ran- and that permanent homes for The cost of the flight from
F408 the children is not the major Saigon to Seattle, over $200,000,
concern right now. was covered by Holt Interna-
sha11. "We're not even thinking tional Children's Services of Eu-'
about adoption yet," said gene, Oregon. The organization
Evans. "We just want to get will find temporary homes for:
these kids off the planes and half of the children in the Seat-
into homes." tle area and fly the rest to
(Continued from Page 1)
32 hour limit observing, "The
other regular courses are not
necessarily better for the stu-
'e it I 'olved."
However, Carduner defended
the limit, "Thirty two hours is
still one fourth of the total credit'
hours and it's really not bad.'
The reasoning is that it's prob-
ably desirable for students to
have as mixed experience as
^xperimental courses as "ones
in which the main work takes
place in a setting other than a
University classroom, labora-
tory, library or studio, and in
which the experience is directly
related to an academic disci-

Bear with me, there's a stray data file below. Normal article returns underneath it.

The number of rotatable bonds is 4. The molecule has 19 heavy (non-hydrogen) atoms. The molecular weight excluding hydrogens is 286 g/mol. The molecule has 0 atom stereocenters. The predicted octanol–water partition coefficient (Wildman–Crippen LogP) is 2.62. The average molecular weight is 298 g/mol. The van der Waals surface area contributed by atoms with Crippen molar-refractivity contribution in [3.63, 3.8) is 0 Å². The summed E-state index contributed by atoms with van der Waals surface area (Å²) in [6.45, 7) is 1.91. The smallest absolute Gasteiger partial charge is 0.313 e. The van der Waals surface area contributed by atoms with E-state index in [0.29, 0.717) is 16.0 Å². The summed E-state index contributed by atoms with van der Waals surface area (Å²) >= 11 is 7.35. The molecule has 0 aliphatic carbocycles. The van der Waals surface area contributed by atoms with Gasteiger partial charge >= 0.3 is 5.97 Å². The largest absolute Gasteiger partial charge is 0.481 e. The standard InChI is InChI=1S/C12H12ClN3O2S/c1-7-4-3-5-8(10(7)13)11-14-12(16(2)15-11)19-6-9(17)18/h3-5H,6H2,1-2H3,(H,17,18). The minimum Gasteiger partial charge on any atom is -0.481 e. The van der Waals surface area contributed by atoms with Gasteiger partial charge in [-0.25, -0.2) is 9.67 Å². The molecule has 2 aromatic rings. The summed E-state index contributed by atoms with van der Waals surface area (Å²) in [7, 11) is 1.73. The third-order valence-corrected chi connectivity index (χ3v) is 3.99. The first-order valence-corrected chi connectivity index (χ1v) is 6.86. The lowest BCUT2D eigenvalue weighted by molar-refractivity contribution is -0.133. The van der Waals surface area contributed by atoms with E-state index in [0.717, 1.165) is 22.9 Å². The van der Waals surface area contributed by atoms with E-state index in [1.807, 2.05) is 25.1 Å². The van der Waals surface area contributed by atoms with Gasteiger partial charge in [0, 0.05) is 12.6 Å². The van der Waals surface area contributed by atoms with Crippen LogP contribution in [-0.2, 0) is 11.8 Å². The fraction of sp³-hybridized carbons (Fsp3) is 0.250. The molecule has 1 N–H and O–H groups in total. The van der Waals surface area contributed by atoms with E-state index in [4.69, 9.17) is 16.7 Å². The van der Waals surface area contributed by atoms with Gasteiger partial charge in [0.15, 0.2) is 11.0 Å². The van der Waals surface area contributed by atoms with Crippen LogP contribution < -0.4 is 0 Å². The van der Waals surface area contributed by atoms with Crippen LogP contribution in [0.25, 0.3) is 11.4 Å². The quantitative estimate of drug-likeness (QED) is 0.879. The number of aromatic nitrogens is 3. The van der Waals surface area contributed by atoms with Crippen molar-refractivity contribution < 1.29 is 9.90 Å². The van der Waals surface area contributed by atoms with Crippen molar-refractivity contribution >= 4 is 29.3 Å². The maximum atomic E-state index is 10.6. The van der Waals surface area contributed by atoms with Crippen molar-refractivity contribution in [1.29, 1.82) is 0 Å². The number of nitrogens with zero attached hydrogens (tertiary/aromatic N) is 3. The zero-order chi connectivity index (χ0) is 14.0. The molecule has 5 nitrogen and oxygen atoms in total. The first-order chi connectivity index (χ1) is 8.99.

It clamped down on students
who have received credit for
loosely supervised work, charg-
ing each department to appoint
a body in charge of monitoring
Orphans arrive today
LSA limits options
Zoology Prrf. David Shappirio the number and nature of ex-
agreed, explaining, "Independ- periential credit and to report
ent study of one form or another to the Curriculum Committee
is a valuable experience. How- each year.
ever, independent study doesn't The resolution, if approved by
cover the whole of education." the Executive Committee and
the LSA faculty, would lhmit
experiential credit to 15 hours.
TiE COMMITTEE defined
families waiting in Chicago and
THE orphans arrival is the New York.
U.S. policies stable
s - r _ _0
in business interview trips
MAKE YOUR HOLIDAY
214 S. 4th Ave. 994-4664
HOw TO PASS EXAMS. $2.00.-
Swank,. 657Y' Willahar Dr., Wash-
ingtonCH. OH 43160. 1F411
WHY WALK F'ARTHER?
Get tour Levi's c:fea flf' at
WILD'S VARSIrY SfiOP
(Continued from Page 1)